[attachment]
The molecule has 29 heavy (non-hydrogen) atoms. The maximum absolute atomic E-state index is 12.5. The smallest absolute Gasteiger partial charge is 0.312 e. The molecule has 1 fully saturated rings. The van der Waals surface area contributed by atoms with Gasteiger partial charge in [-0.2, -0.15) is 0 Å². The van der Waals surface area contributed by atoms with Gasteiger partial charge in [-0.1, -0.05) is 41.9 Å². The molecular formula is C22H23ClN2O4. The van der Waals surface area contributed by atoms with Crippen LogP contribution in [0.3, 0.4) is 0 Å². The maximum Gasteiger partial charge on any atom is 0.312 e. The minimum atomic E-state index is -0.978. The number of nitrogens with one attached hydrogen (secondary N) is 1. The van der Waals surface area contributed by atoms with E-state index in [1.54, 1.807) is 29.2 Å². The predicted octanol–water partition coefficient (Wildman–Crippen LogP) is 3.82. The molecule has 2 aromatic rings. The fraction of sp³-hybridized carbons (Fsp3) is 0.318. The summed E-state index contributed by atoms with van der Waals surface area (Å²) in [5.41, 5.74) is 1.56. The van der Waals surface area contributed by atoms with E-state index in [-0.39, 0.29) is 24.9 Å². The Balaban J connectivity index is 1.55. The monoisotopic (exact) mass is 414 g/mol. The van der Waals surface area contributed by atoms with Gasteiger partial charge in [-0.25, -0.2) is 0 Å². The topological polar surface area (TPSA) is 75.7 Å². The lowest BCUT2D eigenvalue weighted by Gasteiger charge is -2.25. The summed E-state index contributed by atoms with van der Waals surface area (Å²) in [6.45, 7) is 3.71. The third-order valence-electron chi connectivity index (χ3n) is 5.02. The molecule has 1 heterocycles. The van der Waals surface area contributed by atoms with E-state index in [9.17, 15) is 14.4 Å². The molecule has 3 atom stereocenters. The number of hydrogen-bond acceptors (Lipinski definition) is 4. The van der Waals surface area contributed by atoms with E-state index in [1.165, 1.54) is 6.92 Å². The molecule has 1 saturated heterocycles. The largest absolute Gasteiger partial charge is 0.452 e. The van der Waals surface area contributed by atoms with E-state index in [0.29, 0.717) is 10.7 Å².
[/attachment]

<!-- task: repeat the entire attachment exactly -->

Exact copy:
The molecule has 29 heavy (non-hydrogen) atoms. The maximum absolute atomic E-state index is 12.5. The smallest absolute Gasteiger partial charge is 0.312 e. The molecule has 1 fully saturated rings. The van der Waals surface area contributed by atoms with Gasteiger partial charge in [-0.2, -0.15) is 0 Å². The van der Waals surface area contributed by atoms with Gasteiger partial charge in [-0.1, -0.05) is 41.9 Å². The molecular formula is C22H23ClN2O4. The van der Waals surface area contributed by atoms with Crippen LogP contribution in [0.3, 0.4) is 0 Å². The maximum Gasteiger partial charge on any atom is 0.312 e. The minimum atomic E-state index is -0.978. The number of nitrogens with one attached hydrogen (secondary N) is 1. The van der Waals surface area contributed by atoms with E-state index in [1.54, 1.807) is 29.2 Å². The predicted octanol–water partition coefficient (Wildman–Crippen LogP) is 3.82. The molecule has 2 aromatic rings. The fraction of sp³-hybridized carbons (Fsp3) is 0.318. The summed E-state index contributed by atoms with van der Waals surface area (Å²) in [5.41, 5.74) is 1.56. The van der Waals surface area contributed by atoms with E-state index in [-0.39, 0.29) is 24.9 Å². The Balaban J connectivity index is 1.55. The monoisotopic (exact) mass is 414 g/mol. The van der Waals surface area contributed by atoms with Gasteiger partial charge in [-0.25, -0.2) is 0 Å². The topological polar surface area (TPSA) is 75.7 Å². The lowest BCUT2D eigenvalue weighted by Gasteiger charge is -2.25. The summed E-state index contributed by atoms with van der Waals surface area (Å²) in [6.45, 7) is 3.71. The third-order valence-electron chi connectivity index (χ3n) is 5.02. The molecule has 1 heterocycles. The van der Waals surface area contributed by atoms with E-state index in [9.17, 15) is 14.4 Å². The molecule has 3 atom stereocenters. The number of hydrogen-bond acceptors (Lipinski definition) is 4. The van der Waals surface area contributed by atoms with E-state index in [1.165, 1.54) is 6.92 Å². The molecule has 1 saturated heterocycles. The largest absolute Gasteiger partial charge is 0.452 e. The van der Waals surface area contributed by atoms with E-state index in [0.29, 0.717) is 10.7 Å².